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Apr 2018


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The Tarrif War and Your Smallbiz

What should small businesses do in the era of Tarrif wars.

Letís start out by answering the question: What are tariffs?

Simply put, tariffs are taxes on foreign imports.  Tariffs are typically very specific taxes on very specific imports and are often targeted to hurt imports or exports from specific countries and specific industries.

Tarrifs are usually imposed to protect a domestic industry.  The reasoning could be for national security purposes or to give a particular domestic industry the opportunity to grow by keeping the competition at bay.

For example, country A could impose a 20% tax on automobiles coming from country B, because country A want itís automobile industry to grow without stiff competition from an overseas competitor.

Every country imposes Tarrifs.  Some more much more than others.

While Tarrifs can help certain businesses it can also be bad for the consumer and consequently bad for business. 

High Tarrifs can drive up the price of a product to domestic customers.  If a product manufactured overseas can be imported and sold at a lower price than a domestically produce product that benefits the consumer, but harms the local business.  Imposing a Tarrif on that product will increase the price of the product to the consumer but protects the local business.

Overseas manufacturers are often able to sell their products at a lower price because they do not cover their cost of production.  When overseas manufacturers donít cover the cost of production in their pricing thatís cheating (otherwise called dumping).  Sometimes tarrifs are imposed to compensate for the fact that some manufacturers cheat.

If you are in any industry that buys goods that at some point cross an international border, you are impacted by trade laws and tariffs.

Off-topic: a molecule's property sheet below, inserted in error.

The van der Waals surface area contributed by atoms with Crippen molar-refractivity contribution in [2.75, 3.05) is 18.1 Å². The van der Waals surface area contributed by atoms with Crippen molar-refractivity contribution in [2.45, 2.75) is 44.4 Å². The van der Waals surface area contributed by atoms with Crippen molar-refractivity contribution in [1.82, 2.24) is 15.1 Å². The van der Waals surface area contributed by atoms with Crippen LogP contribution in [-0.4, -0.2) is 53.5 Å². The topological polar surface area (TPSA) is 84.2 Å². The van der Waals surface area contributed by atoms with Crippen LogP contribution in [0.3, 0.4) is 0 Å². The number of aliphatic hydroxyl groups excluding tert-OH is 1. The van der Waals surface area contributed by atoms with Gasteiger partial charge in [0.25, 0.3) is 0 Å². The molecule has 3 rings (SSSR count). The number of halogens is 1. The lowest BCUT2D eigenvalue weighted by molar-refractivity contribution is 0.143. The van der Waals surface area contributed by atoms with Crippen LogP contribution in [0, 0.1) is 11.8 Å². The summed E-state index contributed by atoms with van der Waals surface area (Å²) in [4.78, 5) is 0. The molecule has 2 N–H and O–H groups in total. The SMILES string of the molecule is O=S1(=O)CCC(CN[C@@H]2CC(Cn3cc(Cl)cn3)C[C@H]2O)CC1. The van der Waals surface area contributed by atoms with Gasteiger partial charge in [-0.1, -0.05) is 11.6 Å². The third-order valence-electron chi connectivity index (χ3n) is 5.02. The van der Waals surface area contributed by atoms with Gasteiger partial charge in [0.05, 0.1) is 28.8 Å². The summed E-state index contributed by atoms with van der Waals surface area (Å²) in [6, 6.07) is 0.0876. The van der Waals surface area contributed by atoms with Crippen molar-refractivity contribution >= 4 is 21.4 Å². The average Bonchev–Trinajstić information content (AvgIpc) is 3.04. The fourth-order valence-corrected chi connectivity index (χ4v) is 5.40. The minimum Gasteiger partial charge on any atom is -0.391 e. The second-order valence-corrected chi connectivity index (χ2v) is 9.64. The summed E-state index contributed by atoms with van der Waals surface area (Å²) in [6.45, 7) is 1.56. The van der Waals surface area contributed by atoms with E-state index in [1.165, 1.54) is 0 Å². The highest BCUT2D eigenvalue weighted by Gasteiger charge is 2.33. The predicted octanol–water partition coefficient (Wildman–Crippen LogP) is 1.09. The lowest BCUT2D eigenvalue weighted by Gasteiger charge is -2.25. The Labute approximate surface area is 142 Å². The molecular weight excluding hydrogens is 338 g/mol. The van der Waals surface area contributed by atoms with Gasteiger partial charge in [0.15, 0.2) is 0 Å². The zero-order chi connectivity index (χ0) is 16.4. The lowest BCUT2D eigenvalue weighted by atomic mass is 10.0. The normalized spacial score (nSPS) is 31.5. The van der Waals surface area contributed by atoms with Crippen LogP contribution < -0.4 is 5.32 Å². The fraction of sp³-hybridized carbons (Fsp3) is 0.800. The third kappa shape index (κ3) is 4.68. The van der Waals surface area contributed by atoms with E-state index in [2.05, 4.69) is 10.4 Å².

The tarrifs imposed by President Donald Trump have many entrepreneurs trying to figure out what to do.  The president imposed over 50 billion dollars in tarrifs (25% on Steel and 10% on Aluminum) on products as steel and aluminium.  Other tarrifs in the amount of 100 billion dollars are under consideration for other products.

The president is using these tarrifs as a way to address trade imbalances that existed for over 40 years with countries such as China, Mexico, Japan, Canada and other European countries.

The aim is to get those countries to stop their unfair practices which will give American businesses better access to their markets and a chance to sell their products at competitive prices.

Most take for granted that there are virtually no barriers to foreign companies operating in the American economy.  But for American companies to operate in many overseas markets they have to deal with high tarrifs, technology transfer, theft of intellectual property, partnering with a domestic partner, etc.

Top export destinations for U.S. small business include Canada, Mexico, China, Japan and the United Kingdom.

So what to do?  Hold tight.  Most of the announced tarrifs have not been implemented yet.  Some have been suspended.  The affected nations are re-negotiating trade deals with the administration to address the issues above.  Also, itís not a bad idea to start looking for other markets to expand to.


Presidential Proclamation on Adjusting Imports of Steel into the United States
Presidential Proclamation on Adjusting Imports of Aluminum into the United States

By Wendy Stewart













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